Becoming a Designer

The Big Launch November 26 2013

After producing all the products, costing them, and getting all the photography finished, it was finally time to make the website live. Initially, this seems like the easiest part. You just hit publish and BAM! your site is visual to all, meaning you're able to start selling.

This would be a wrong assumption, easily determined by trying to Google yourself. Especially if you have a name that is a commonly searched phrase.

At the time, giving your business a high-searched word seems like a great marketing ploy. It would make sense that since your name is searched you should automatically be the first link that pops up. Evidently major search engines don't share those sentiments. Instead, they prefer to rank your site based off number of links, meta-tags, and amount of traffic.

So now the question is how do you become visible to the major public?

Welcome to social networking. Set-up Facebook page, Pinterest page, Twitter account, Tumblr account, Instagram account, Blog, oh and post on everything daily. It would also be beneficial to have a Youtube account and post videos, because the public likes to waste time watching videos and looking at pictures more than reading.

What do they think we are? We are a small business that usually consists of 1-2 people. How can we possibly post on everything and still produce product? I would also like to eat, drink, and sleep too.

I guess we're just all going to have to turn into zombies, or force our teenagers into posting for us. They eat our food and don't pay rent, may as well make them earn it. Next time we will hopefully be searchable...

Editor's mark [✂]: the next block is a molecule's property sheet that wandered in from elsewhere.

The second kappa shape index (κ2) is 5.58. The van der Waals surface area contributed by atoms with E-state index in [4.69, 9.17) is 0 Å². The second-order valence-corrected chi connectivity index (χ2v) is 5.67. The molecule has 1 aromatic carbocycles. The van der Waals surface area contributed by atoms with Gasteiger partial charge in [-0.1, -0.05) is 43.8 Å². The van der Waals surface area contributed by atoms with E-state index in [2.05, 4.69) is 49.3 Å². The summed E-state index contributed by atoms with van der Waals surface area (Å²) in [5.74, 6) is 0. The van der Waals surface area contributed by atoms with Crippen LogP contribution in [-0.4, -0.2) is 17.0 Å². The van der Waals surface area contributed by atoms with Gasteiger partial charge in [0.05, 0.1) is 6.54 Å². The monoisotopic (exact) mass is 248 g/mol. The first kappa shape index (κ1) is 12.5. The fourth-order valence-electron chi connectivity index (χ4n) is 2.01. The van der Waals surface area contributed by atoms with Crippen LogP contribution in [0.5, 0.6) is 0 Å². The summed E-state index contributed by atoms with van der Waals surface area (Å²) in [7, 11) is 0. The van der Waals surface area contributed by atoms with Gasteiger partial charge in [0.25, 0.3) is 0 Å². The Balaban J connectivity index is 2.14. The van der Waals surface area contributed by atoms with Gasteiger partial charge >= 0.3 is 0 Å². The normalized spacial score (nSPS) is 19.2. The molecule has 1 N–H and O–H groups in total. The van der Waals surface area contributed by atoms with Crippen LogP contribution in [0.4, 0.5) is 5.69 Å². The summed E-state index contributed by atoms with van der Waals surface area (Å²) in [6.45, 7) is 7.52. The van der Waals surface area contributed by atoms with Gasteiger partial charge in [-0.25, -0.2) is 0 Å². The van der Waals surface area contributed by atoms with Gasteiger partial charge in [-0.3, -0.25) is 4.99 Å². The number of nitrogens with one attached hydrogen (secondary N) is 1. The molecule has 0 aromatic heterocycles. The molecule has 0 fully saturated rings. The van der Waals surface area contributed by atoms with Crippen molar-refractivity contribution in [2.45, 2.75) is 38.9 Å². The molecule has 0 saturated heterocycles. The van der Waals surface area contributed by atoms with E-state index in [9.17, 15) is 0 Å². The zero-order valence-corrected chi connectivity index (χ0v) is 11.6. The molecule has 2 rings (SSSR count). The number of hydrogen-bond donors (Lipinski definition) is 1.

For Starters November 22 2013

I recently graduated from college with the intent of being a fashion designer of a large firm. After working in New York City and working for a designer, I realized that large corporations were not for me. Besides the drama and backstabbing that typically goes with any corporate job, it takes 10-15 years to be a head designer for any label (or someone has to die) and I don't have the patience for that.

So I moved back home to Iowa with cleaner air and a slower-paced environment. Originally intending to do a couture line of silks, the market called for more of a country or rustic wedding taste. So in the words of George Strait to Taylor Swift, "Give the people what they want!" Which brings us to our line of weddings done solely in camouflage (or at least with the theme of camo).

Sometimes I wish that it was back in the 80's or early 90's when I was starting this company. No digital age. No trying to find the same thing but cheaper. No having to be on all the social outlets and constantly updating them. Just a simpler time, where you go store to store with your collection, encouraging buyers to take a chance. Oh well- welcome world wide web and all that you entail!

My intent for this blog is to be a place to create a dialogue with other new entrepreneurs that can relate to the daily struggles of running a business and maybe we can all have a laugh together.